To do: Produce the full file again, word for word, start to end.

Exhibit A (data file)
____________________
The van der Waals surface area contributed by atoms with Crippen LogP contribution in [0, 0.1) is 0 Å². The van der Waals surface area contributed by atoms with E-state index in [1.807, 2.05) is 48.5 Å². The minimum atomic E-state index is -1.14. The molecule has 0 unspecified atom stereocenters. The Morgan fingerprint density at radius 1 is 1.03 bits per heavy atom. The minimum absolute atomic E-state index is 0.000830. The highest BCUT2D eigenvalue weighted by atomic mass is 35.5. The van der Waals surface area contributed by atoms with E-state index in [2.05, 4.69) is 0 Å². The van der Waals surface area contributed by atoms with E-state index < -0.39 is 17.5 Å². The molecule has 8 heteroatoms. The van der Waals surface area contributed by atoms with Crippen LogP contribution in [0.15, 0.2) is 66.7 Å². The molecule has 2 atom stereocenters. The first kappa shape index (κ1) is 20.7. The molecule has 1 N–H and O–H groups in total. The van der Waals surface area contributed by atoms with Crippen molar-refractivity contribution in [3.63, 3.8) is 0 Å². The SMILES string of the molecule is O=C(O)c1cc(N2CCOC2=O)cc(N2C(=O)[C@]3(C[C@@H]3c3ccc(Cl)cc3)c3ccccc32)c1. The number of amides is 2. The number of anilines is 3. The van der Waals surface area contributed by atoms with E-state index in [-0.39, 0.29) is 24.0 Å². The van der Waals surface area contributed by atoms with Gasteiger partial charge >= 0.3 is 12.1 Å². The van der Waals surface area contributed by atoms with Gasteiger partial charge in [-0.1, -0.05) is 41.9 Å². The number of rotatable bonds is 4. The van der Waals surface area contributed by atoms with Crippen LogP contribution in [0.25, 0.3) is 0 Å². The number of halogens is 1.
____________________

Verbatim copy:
The van der Waals surface area contributed by atoms with Crippen LogP contribution in [0, 0.1) is 0 Å². The van der Waals surface area contributed by atoms with E-state index in [1.807, 2.05) is 48.5 Å². The minimum atomic E-state index is -1.14. The molecule has 0 unspecified atom stereocenters. The Morgan fingerprint density at radius 1 is 1.03 bits per heavy atom. The minimum absolute atomic E-state index is 0.000830. The highest BCUT2D eigenvalue weighted by atomic mass is 35.5. The van der Waals surface area contributed by atoms with E-state index in [2.05, 4.69) is 0 Å². The van der Waals surface area contributed by atoms with E-state index < -0.39 is 17.5 Å². The molecule has 8 heteroatoms. The van der Waals surface area contributed by atoms with Crippen LogP contribution in [0.15, 0.2) is 66.7 Å². The molecule has 2 atom stereocenters. The first kappa shape index (κ1) is 20.7. The molecule has 1 N–H and O–H groups in total. The van der Waals surface area contributed by atoms with Crippen molar-refractivity contribution in [3.63, 3.8) is 0 Å². The SMILES string of the molecule is O=C(O)c1cc(N2CCOC2=O)cc(N2C(=O)[C@]3(C[C@@H]3c3ccc(Cl)cc3)c3ccccc32)c1. The number of amides is 2. The number of anilines is 3. The van der Waals surface area contributed by atoms with E-state index in [-0.39, 0.29) is 24.0 Å². The van der Waals surface area contributed by atoms with Gasteiger partial charge >= 0.3 is 12.1 Å². The van der Waals surface area contributed by atoms with Gasteiger partial charge in [-0.1, -0.05) is 41.9 Å². The number of rotatable bonds is 4. The van der Waals surface area contributed by atoms with Crippen LogP contribution in [0.25, 0.3) is 0 Å². The number of halogens is 1.